The 2010 Chess Olympiad takes place from September 21st to October 3rd in Khanty-Mansiysk, Russia. The format is an 11-round Swiss System team event, in which each team has four players with one reserve.Time control: 90 minutes/40 moves + 30 minutes + 30 seconds/move as of move one. Game start: rounds 1-10 at 9 AM UTC (5 AM New York / 2 AM Pacific daylight), and round 11 at 5 AM UTC (1 AM New York / 10 PM Pacific daylight) Live games can be followed at the link above.
The typical ‘master vs amateur’ scenario: White has played the opening optimistically and made too many pawn moves. Black has all of his pieces in play. White now thinks that he is going to win the Bishop on g6 (19…Knight moves, 20.f5) However, Judy Polgar saw all this coming and had prepared a very unpleasant surprise for her opponent:19… Nd5!!
Beautiful! Now Black wins almost by force: 20. exd5 Bxc2 21. Qe2 Nd3!
White is paralyzed! 22. Nf3 Nxf4! 23. Qh2 Nd3 24. Re2 Bd1 [0:1]
________________________________________POSITION AFTER BLACK’S 21st MOVE:
Black got caught in his opponent’s opening preparation and has been defending the whole time. White’s concentration of pieces on the King side is motive enough for a sacrificial breakthru:22. Qxh6! Nc7
(taking the Knight on f3 is met the same way) 23. Nf6 [1:0] It is forced mate.________________________________________________________
POSITION AFTER BLACK’S 22nd MOVE:
Black seems solid enough, but White has a move that wins a pawn.
23. Ncxe4! (Hitting the nail on the head. The Black Knight on c7 is not defended sufficiently) 23…Nxe4 24. Nxe4 Ne8 25. Nc5 Nxd6 [1:0]
Black resigned without waiting for White’s move. After 26.NxR and 27. Bxd5 (followed soon by Rc7) Black will find himself completely helpless to the advance of White’s pawns.
POSITION AFTER BLACK’S 16th MOVE:
This game is worth playing over! The Argentine GM Diego Flores was a big favourite against the unknown and lowly ranked Kojima. But it was not Diego’s day: he misplayed the opening and now finds himself about to get crushed. His opponent does not give him a chance to get back into the game:
17. Rxe5! Very nice! Black was hoping that the Rook would retreat, after which Black can still fight with …e4. Now Black will have to give up his King Bishop, leaving his King vulnerable along the long diagonal a1-h8
17…Bxe5 18. Nxe5 Qxb5? 19. Qb2 Bxc4 NOW WHITE HAS MATE IN 2
20. Nf7 double check 1-0. Diego does not want to see the next move!
POSITION AFTER BLACK’S 24th MOVE:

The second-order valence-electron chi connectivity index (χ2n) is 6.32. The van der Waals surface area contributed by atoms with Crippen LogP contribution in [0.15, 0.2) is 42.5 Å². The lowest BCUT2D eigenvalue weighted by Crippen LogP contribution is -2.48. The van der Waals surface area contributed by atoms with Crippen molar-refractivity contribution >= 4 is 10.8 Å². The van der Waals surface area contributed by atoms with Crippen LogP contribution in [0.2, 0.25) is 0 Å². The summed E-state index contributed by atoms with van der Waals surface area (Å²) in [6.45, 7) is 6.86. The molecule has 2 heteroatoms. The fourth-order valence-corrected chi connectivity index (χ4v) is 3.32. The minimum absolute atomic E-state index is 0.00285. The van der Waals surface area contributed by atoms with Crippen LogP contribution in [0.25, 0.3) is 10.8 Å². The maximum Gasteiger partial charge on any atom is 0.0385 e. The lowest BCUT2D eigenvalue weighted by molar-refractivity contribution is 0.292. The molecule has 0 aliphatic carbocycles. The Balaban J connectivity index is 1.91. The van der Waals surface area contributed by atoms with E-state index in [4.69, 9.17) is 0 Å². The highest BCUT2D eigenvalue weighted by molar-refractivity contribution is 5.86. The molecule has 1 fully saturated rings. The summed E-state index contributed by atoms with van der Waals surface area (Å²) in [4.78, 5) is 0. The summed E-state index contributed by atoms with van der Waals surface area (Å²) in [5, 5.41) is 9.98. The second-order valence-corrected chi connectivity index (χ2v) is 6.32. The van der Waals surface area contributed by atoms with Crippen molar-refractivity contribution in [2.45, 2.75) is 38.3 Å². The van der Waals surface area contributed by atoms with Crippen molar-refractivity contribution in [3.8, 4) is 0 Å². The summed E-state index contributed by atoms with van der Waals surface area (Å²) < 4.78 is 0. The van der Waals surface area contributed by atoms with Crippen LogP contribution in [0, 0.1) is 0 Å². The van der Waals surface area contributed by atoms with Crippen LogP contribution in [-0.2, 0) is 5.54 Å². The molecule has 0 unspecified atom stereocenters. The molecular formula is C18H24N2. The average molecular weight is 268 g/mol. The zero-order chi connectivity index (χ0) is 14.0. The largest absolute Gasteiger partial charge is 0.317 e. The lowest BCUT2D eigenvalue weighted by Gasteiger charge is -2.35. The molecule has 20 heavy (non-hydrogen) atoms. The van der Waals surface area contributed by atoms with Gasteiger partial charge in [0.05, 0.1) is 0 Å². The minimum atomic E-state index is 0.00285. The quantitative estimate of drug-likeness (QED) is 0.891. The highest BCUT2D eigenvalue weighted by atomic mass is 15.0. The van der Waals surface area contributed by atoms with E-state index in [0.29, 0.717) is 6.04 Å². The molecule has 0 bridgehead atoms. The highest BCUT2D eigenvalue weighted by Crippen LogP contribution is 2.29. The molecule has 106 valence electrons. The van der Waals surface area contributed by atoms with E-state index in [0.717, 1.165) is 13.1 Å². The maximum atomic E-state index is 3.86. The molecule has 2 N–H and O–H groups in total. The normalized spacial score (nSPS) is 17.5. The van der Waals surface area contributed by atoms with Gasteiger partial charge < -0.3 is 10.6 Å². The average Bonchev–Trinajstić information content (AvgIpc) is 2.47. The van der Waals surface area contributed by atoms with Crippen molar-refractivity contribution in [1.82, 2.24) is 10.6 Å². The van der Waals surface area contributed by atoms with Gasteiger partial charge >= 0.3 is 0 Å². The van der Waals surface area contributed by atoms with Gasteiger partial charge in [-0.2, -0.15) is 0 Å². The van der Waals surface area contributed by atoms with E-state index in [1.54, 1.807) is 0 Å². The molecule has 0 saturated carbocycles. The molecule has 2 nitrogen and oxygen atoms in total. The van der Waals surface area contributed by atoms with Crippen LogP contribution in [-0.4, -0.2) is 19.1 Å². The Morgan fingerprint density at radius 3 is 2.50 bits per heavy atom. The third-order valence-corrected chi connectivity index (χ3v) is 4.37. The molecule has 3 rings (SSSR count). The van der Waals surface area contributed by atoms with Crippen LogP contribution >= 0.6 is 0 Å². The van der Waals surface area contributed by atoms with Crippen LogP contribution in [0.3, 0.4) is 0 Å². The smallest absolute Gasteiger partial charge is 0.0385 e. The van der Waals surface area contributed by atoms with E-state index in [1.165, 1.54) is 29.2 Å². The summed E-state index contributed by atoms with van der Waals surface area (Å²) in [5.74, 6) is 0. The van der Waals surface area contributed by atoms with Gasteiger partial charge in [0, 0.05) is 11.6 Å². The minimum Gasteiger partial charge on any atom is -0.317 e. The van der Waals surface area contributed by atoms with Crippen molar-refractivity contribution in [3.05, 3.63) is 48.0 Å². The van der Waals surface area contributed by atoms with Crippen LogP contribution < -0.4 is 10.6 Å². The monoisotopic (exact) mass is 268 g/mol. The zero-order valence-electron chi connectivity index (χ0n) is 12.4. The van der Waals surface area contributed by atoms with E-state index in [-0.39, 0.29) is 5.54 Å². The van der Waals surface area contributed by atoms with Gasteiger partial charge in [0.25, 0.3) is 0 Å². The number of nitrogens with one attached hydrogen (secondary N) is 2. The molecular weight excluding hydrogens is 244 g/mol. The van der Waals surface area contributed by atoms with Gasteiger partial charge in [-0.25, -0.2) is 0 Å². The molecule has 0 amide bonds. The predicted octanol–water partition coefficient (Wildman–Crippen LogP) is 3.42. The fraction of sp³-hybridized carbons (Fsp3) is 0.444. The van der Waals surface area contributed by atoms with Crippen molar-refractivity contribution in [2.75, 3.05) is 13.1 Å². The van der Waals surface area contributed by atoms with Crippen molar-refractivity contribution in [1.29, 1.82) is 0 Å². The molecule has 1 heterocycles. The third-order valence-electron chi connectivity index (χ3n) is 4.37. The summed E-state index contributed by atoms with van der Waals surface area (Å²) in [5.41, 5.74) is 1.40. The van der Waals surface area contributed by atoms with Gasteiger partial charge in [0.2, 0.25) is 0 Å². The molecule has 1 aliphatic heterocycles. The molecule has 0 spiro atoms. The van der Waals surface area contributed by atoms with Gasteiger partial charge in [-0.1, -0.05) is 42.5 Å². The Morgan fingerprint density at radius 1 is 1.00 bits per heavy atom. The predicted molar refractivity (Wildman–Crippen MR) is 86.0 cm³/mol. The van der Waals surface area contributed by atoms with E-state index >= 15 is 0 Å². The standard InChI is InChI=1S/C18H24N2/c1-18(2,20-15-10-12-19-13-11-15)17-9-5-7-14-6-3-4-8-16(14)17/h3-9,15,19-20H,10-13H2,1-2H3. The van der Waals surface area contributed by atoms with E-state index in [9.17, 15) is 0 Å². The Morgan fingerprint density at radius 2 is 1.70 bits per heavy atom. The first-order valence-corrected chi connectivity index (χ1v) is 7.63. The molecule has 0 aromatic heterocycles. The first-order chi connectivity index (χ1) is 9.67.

A simple enough trick, but pretty anyway! The theme is the undefended Queen on d6. Do you see White’s next move?
25. Nxh7! Black resigns (mostly out of respect, but he is VERY lost in any case)
POSITION AFTER BLACK’S 19th MOVE:
ROSENBEIGERGM SERGEI ZHIGALKO
20. e5! dxe5 21. Rh4! Nh5?
This game reminds me of the last game of the 1978 World Championship match between Karpov and Korchnoi. Black seems solid enough, but White’s superiority in development allows a pawn breakthru in the centre followed by a blitz attack against an unsuspecting (and helpless) King.
A mistake, but the position can not be held for long. If Black had tried the desperate 21…Bh8!? then simply 22.Ne5 brings all of White’s pieces to bear against the King side.ROSENBEIGER
22.Rxh5! Kaput. Black resigns. If he recaptures the Rook then 23.Qg5 is mating
GM Yifan Hou moments before play begins
POSITION AFTER BLACK’S 21st MOVE:
TERAOGM YIFAN HOU
All of White’s pieces are hungrily looking towards Black’s Kingside. The young Chinese star finds the way to brutally press home her advantage:
Ofcourse! If Black takes the Knight then 23.Qg6ch forces mate. 22…Re7
(as good as any, I suppose) 23. Qxg6
Black resigns. It is soon mate.
GM Bu in action!POSITION AFTER BLACK’S 37th MOVE:Tologontegin
This is a really nice finish! It seems as though Black is resisting: if White takes the Rook on d5 then Black captures White’s Rook. In the meantime, The White Knight on f6 is enprise. What does White do? The key to understanding this position is that the Black King is more vulnerable than the White counterpart. The solution is both surprising and artistic!38. Rxe6!!
A move of rare beauty! If Black now takes the Rook then 39. Qg6 is immediately decisive. Now what is Black to do about the threat of 39.Re8ch ?
as good as any 39. Qe4 [1:0]
__________________________________________________________PHOTOS OF THE DAY
Governor of Khanty-Mansiysk Autonomous Okrug Ugra Natalya Komarova Making the symbolic first move
Everyone happy with the move!
Chess players of all sizes and ages….
Shaking hands with former world champion Alexander Khalifman
A crowded tournament hall
Is that the Canadian flag I see?
Muffling a laugh…
SPRAGGETT ON CHESS